In an age when newspapers are downsizing and some are disappearing, Simon asked: Who’s going to spend the time and money to uncover this kind of information? He wrote:
There is a lot of talk nowadays about what will replace the dinosaur that is the daily newspaper. So-called citizen journalists and bloggers and media pundits have lined up to tell us that newspapers are dying but that the news business will endure, that this moment is less tragic than it is transformational.
Well, sorry, but I didn’t trip over any blogger trying to find out McKissick’s identity and performance history. Nor were any citizen journalists at the City Council hearing in January when police officials inflated the nature and severity of the threats against officers. And there wasn’t anyone working sources in the police department to counterbalance all of the spin or omission.
After many stories about the Putnam case, one day I found myself in a courtroom in the small town of Llano with the Putnam family, sitting at a polished bench that looked like a church pew, and watching a young man named Robert “Triple” Corrigan III admit his guilt in Laura’s death.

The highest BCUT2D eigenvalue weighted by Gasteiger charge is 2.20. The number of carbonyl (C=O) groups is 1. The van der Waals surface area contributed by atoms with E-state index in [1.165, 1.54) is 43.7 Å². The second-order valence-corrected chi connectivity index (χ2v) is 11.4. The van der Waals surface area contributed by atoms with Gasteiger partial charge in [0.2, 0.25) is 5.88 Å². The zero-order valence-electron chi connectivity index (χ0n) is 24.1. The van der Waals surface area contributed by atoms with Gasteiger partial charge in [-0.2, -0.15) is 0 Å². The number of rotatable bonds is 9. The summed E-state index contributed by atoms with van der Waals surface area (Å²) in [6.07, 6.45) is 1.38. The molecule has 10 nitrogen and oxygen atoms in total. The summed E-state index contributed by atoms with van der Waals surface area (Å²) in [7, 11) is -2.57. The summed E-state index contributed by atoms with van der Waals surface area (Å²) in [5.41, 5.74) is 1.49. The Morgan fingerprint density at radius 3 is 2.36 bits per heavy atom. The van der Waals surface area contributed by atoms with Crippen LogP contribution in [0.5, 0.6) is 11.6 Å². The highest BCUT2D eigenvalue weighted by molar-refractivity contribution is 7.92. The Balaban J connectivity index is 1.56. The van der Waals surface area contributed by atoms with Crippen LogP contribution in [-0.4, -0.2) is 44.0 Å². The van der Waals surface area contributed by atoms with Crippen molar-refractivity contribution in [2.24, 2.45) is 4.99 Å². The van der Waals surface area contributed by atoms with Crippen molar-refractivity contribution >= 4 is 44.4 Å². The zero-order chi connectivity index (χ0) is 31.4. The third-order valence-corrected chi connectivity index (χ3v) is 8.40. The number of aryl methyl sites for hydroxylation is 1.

Corrigan, who had no prior criminal record, received a six-month jail sentence, but had to stay out of trouble for 10 years or risk going to prison. After he was arrested in Austin on a charge of driving while intoxicated, he tried to commit suicide and suffered irreparable brain damage. There were no happy endings in this case.
After that, I didn’t hear from John in awhile. He friended me on Facebook and I caught up with him a bit. Then he called me last week about Laura’s stolen ashes — burglars had broken into his parents’ new home in a Fort Worth suburb, mistaken the urn for a jewelry box, and stolen it.
The Putnams were devastated. But John contacted a local TV station. And minutes after that broadcast aired, an anonymous tip came in and the urn was found near an oil well site, not far from the Putnams’ house.
The point of this blog post isn’t to claim the mass media is infallible. It isn’t. But many of us become journalists because we want to tell important stories that would otherwise go untold.
“This is the most relieved I’ve been in a long time, period,” John told me after the urn was recovered. “You guys really helped.”
John, you can call me anytime.
UPDATE: I got another call from John, who had gut-wrenching news. His mom, who had been suffering from depression after Laura’s death, committed suicide.
I still have the card Betty Putnam gave me several years ago, thanking us for sticking with the story of her daughter’s death. I hope a day will come when my phone rings, John will be on the line, and he won’t have any news about yet another tragedy or tribulation his family is forced to endure.
They’ve been through enough.